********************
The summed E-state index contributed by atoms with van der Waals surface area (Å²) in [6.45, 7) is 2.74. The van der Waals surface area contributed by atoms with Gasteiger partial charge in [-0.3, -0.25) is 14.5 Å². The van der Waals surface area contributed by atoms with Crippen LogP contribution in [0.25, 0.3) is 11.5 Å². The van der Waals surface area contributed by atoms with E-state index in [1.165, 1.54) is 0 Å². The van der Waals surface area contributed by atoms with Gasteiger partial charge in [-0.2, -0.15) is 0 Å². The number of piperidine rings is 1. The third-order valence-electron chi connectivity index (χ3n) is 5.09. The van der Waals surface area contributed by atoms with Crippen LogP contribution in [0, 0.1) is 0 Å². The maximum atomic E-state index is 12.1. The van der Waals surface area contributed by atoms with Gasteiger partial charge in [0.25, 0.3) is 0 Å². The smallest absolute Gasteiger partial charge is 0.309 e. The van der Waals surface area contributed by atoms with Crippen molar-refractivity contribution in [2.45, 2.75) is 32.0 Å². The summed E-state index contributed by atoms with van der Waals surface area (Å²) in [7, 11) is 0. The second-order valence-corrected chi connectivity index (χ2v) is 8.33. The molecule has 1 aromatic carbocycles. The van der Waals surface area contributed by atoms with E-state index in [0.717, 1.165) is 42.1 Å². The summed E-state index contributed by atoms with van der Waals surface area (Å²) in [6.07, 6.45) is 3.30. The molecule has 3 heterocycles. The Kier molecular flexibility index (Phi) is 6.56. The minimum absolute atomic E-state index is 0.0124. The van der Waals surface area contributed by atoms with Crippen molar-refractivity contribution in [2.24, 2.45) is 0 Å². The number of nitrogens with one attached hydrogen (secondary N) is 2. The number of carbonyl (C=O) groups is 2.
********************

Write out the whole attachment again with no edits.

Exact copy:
The summed E-state index contributed by atoms with van der Waals surface area (Å²) in [6.45, 7) is 2.74. The van der Waals surface area contributed by atoms with Gasteiger partial charge in [-0.3, -0.25) is 14.5 Å². The van der Waals surface area contributed by atoms with Crippen LogP contribution in [0.25, 0.3) is 11.5 Å². The van der Waals surface area contributed by atoms with E-state index in [1.165, 1.54) is 0 Å². The van der Waals surface area contributed by atoms with Gasteiger partial charge in [-0.2, -0.15) is 0 Å². The number of piperidine rings is 1. The third-order valence-electron chi connectivity index (χ3n) is 5.09. The van der Waals surface area contributed by atoms with Crippen LogP contribution in [0, 0.1) is 0 Å². The maximum atomic E-state index is 12.1. The van der Waals surface area contributed by atoms with Gasteiger partial charge in [0.25, 0.3) is 0 Å². The smallest absolute Gasteiger partial charge is 0.309 e. The van der Waals surface area contributed by atoms with Crippen molar-refractivity contribution in [2.45, 2.75) is 32.0 Å². The summed E-state index contributed by atoms with van der Waals surface area (Å²) in [7, 11) is 0. The second-order valence-corrected chi connectivity index (χ2v) is 8.33. The molecule has 1 aromatic carbocycles. The van der Waals surface area contributed by atoms with E-state index in [0.717, 1.165) is 42.1 Å². The summed E-state index contributed by atoms with van der Waals surface area (Å²) in [6.07, 6.45) is 3.30. The molecule has 3 heterocycles. The Kier molecular flexibility index (Phi) is 6.56. The minimum absolute atomic E-state index is 0.0124. The van der Waals surface area contributed by atoms with Crippen molar-refractivity contribution in [2.24, 2.45) is 0 Å². The number of nitrogens with one attached hydrogen (secondary N) is 2. The number of carbonyl (C=O) groups is 2.